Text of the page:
Evolution of a Painting
This painting began with an idea. I was listening
to a song about recalling one's youth, as another
birthday neared. And I realized that looking back
is often easier than loking forward as we age. So,
after several thumbnails, I composed this tribute
to remembrance and the pleasure it often brings.
I begin each painting with a pencil drawing the same
size as the canvas. That way I can assess the composition
and details without committing to paint. I make lots of
changes at this stage so I can concentrate on painting
once I am sure of the structure.
The next step is to transfer the graphite drawing to
canvas and outline the major shapes with acrylics. I
use an outline color that will be compatible with the
color scheme, and create a wash to block in the major
areas of dark and light.
Now I add base colors to the composition, and
I cover the entire canvas so I can assess the color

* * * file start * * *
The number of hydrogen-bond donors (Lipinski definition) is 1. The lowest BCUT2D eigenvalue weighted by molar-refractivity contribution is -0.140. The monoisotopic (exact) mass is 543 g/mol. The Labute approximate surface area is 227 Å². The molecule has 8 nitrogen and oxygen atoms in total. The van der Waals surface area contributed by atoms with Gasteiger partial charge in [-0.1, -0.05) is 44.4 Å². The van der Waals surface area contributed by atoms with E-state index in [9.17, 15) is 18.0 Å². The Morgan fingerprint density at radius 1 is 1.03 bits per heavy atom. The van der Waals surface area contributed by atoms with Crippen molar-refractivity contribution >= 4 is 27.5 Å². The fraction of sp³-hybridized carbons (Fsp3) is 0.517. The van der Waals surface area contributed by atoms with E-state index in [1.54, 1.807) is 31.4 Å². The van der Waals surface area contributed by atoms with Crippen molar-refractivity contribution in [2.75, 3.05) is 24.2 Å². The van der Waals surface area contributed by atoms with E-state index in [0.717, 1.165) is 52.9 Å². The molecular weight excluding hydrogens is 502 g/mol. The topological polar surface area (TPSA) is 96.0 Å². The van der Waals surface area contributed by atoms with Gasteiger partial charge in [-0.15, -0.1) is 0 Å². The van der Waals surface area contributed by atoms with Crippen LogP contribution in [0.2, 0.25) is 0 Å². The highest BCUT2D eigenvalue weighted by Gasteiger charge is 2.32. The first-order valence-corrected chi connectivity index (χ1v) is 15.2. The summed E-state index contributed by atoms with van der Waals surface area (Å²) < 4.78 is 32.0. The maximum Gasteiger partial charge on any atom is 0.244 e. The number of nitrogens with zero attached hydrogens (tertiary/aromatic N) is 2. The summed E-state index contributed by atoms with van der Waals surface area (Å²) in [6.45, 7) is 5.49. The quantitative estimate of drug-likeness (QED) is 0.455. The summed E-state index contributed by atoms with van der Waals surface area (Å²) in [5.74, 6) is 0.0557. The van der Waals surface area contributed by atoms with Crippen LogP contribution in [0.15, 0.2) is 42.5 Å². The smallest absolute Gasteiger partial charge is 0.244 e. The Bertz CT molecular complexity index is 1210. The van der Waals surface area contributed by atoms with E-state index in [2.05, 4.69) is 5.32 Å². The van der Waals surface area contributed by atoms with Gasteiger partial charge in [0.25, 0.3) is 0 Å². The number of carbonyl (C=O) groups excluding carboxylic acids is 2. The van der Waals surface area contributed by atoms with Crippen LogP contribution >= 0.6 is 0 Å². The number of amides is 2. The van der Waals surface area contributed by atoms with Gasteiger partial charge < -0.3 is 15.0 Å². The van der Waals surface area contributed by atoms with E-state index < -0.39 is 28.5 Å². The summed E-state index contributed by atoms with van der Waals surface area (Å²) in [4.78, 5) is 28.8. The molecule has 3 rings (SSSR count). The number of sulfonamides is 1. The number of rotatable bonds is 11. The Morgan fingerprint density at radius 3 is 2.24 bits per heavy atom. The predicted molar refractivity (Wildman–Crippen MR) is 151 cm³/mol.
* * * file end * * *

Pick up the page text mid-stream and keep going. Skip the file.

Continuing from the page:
relationships and the major contrasts.
Notice that I removed the barrels on the left behind
the car. I realized that although they made sense in the
drawing, they did not provide enough contrast to the
fender. Therefore, I painted over them, and the car's
outline became sharper and easier to understand.
Every change impacts the entire composition, so
the painting undergoes a reevaluation with fresh
eyes each time I begin a painting session. What
promises to be successful one day might be over-
painted the next. The art is always in a state of flux
until I sign my name.
Orignally I had drawn the man sitting on n over-
turned bucket. Then I turned it into an apple crate.
But neither seemed to work, so I simply reshaped
the tree root and placed him atop that. Also, I had
planned to have him holding an old newspaper, but
I realized that these items were not necessary to tell
With the hands repainted, I added one more symbol
of passing time, the wristwatch. Along with the watch,
the decrepit barn, derelict car, and gnarled tree, all
speak of the passage of time the man stops to ponder.
It's a moment we all experience, that moment of mixed
pleasure and regret, as we pause to reflect on our lives.
The process complete, I titled the painting "Those Were
the Days...". I hope I have captured those precious
moments we all encounter.